This made AIM extremely hard for companies to thwart. Bosco recounted a call during which the head of IT of a major investment bank screamed at him. The administrator had tried to block AIM, but the program had eventually hopped around until it had attached to something the company couldn't risk interrupting: We were like malware from their point of view. Professionals flocked to it. AIM quickly became the dominant messaging program of the late s and early s. Apple's first iteration of iChat was powered by AIM. Microsoft also got in the game with MSN messenger. While it found a solid user base overseas, it lagged AOL in attracting U. So they tweaked AIM's system to cut the connection any time this version tried to connect.

AOL blocked the attempt again.

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Microsoft eventually signed a deal with Yahoo to connect messaging networks. Pictured are some of the engineers ij worked on I. AIM became a bridge between the so-called "walled garden" and the wider Internet. That garden provided AOL users with a buffer. AOL was able to control much of what its users saw and was intentionally designed to be family- and particularly child-friendly. This tension between what AOL could control and AIM's breach of that security haunted the project from the early days, and led to the creation — and suppression — of some of the program's most innovative features.

One of the first was the warning feature, Harris said. Bosco recounted times he would message a coworker with an urgent question and wait um a reply. Was the person there and gahoo not answering? Had he stepped away? When would he be back? Enter the away message. With no shortage of feature ideas and a history of operating below the radar, the engineers at AOL often updated AIM without going through the company's bureaucracy, though. Launched without approval, Harris said. The AIM profile, which eventually grew to include a variety of its own features, came out of the fact that the AIM website was out of the control of the engineers.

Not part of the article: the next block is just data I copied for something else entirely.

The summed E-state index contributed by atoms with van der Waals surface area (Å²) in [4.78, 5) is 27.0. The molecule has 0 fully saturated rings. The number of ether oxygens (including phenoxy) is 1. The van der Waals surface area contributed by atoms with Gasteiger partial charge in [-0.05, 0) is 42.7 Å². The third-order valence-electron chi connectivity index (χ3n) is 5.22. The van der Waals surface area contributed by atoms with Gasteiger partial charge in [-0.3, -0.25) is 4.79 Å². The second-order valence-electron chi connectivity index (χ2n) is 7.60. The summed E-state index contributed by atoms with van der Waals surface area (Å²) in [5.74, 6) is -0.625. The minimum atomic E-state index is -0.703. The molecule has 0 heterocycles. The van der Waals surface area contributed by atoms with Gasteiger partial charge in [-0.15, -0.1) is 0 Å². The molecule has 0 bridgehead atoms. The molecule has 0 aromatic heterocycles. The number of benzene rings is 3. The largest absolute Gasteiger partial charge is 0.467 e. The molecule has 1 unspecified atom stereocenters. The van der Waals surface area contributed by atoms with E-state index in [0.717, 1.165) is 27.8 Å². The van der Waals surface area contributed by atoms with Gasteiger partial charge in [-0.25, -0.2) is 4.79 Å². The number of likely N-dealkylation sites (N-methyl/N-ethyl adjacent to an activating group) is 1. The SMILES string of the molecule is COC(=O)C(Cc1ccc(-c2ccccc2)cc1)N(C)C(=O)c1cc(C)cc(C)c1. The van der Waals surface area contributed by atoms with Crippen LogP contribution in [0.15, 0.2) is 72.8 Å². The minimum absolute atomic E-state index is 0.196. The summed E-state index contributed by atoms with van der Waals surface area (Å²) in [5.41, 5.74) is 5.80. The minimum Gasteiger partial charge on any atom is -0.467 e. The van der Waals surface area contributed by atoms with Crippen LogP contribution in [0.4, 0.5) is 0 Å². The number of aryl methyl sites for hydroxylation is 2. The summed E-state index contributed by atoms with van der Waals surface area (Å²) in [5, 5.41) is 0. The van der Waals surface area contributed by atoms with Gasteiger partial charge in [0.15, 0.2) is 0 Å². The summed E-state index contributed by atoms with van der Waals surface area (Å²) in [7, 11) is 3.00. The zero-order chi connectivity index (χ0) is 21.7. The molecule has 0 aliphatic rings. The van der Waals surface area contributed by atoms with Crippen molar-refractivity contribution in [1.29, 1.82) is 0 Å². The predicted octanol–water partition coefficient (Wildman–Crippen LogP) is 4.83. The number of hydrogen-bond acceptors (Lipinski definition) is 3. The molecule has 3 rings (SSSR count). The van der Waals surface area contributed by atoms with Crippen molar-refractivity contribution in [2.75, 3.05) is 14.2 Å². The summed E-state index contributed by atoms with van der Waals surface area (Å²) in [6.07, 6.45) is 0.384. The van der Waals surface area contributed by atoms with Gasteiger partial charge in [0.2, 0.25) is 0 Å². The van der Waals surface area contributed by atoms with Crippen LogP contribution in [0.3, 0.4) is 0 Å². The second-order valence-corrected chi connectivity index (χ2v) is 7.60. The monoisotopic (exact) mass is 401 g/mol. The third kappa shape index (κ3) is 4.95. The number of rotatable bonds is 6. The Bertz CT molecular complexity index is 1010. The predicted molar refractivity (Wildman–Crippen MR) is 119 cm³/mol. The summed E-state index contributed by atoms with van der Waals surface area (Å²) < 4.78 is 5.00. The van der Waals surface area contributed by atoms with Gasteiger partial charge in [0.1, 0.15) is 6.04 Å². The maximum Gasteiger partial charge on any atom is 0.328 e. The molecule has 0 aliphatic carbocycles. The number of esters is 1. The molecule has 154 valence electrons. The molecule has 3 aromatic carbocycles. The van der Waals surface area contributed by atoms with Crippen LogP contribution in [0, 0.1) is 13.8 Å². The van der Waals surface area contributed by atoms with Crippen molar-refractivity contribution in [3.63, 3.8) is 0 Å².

They had no say in what went on the page, which they recount was usually a big "download" button. They had ideas to make it a social landing page for its users, where people could have a profile, access message boards and generally drive AIM's popularity back to the web. That idea was roundly rejected. It rolled out voice chat before Skype. It added file transfer. It launched chat bots people could interact with, as well as a stock ticker and a news ticker. The engineers also began exploring the mobile space just as text messaging was beginning to catch on.

Its own reputations had helped keep it on the fact edge, but it began to give behind as other users executed up. AOL still relevant an hourly fee to be canned against its tasty. Appelman tops it was November.

AIM introduced the ability to chat gahoo mobile phones. But with AIM bringing essentially zero revenue and costing money to operate, AOL did little to encourage the exploration of the features and outright blocked others. Numerous ideas never made it past the development phase. The engineers explored ways to broaden AIM's user base, creating versions for set-top boxes and PlayStation 2 that were never released. AOL squashed those, Appelman said.